Sweet Potato

          If you are a meat and potatoes kind of person, make those potatoes sweet potatoes. They are the healthier variety as they have more nutrients, more fiber, and are going to rank lower on the glycemic index (GI), so it will help to stop hunger more effectively as well. Sweet potatoes rank in as one of the most filling foods you can eat, so it is a great choice to keep in your diet plan.

          5. Swap juice for milk

          Cats drink milk

            Juice is the biggest no-no if weight loss is the goal. The problem with juice is that it contains too much sugar, lacks the fiber you would get from fruit, and will spike blood sugar and insulin. Instead, opt for milk. Milk is higher in protein and is going to provide a nice dose of calcium and fosters stronger bone growth and development.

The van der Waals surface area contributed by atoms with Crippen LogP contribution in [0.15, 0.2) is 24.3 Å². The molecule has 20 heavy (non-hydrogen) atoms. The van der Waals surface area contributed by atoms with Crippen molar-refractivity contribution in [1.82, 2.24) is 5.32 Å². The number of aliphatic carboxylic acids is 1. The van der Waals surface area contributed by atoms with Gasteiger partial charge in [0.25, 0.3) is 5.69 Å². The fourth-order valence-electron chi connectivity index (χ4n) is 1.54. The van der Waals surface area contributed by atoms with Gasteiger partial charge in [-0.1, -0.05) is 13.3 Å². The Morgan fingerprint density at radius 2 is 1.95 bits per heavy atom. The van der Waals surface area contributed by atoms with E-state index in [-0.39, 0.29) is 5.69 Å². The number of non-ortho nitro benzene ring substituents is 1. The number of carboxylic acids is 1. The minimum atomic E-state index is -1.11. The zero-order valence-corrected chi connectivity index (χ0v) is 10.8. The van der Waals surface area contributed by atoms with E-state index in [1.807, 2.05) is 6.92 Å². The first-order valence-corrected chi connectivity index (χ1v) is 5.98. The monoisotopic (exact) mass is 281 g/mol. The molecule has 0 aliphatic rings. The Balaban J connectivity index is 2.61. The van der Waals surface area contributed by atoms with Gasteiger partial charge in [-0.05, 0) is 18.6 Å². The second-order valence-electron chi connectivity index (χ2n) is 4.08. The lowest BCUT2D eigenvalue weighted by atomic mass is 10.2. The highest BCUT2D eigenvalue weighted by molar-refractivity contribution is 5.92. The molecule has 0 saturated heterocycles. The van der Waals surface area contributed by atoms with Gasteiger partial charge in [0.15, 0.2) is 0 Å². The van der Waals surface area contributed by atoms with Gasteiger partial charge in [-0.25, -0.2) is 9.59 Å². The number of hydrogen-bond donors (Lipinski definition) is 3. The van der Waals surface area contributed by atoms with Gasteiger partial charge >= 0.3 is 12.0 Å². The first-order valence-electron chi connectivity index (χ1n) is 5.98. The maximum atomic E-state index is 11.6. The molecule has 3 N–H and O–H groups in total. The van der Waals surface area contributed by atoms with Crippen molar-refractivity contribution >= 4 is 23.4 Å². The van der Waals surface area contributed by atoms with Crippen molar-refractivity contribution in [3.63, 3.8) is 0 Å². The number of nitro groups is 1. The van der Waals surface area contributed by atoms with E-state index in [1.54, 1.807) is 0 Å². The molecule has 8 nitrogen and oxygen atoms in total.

6. Swap yogurt for Greek yogurt

            greek_yogurt

              Finally, the last smart swap to make is to exchange your usual yogurt variety for some Greek yogurt instead. This is going to be far healthier due to its higher protein content along with calcium. Furthermore, Greek yogurt is going to be perfect for improving your belly fat loss as those who consume dairy-rich foods in their diet tend to lose more fat from the abdominal region.

              So keep these smart swaps in mind. If you can get them into place, you can rest assured you are going to be seeing faster fat burning success and boost your heath at the same time.

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              Last Updated on September 28, 2020

              The Pros and Cons of Working from Home

              The Pros and Cons of Working from Home

              At the start of the year, if you had asked anyone if they could do their work from home, many would have said no. They would have cited the need for team meetings, a place to be able to sit down and get on with their work, the camaraderie of the office, and being able to meet customers and clients face to face.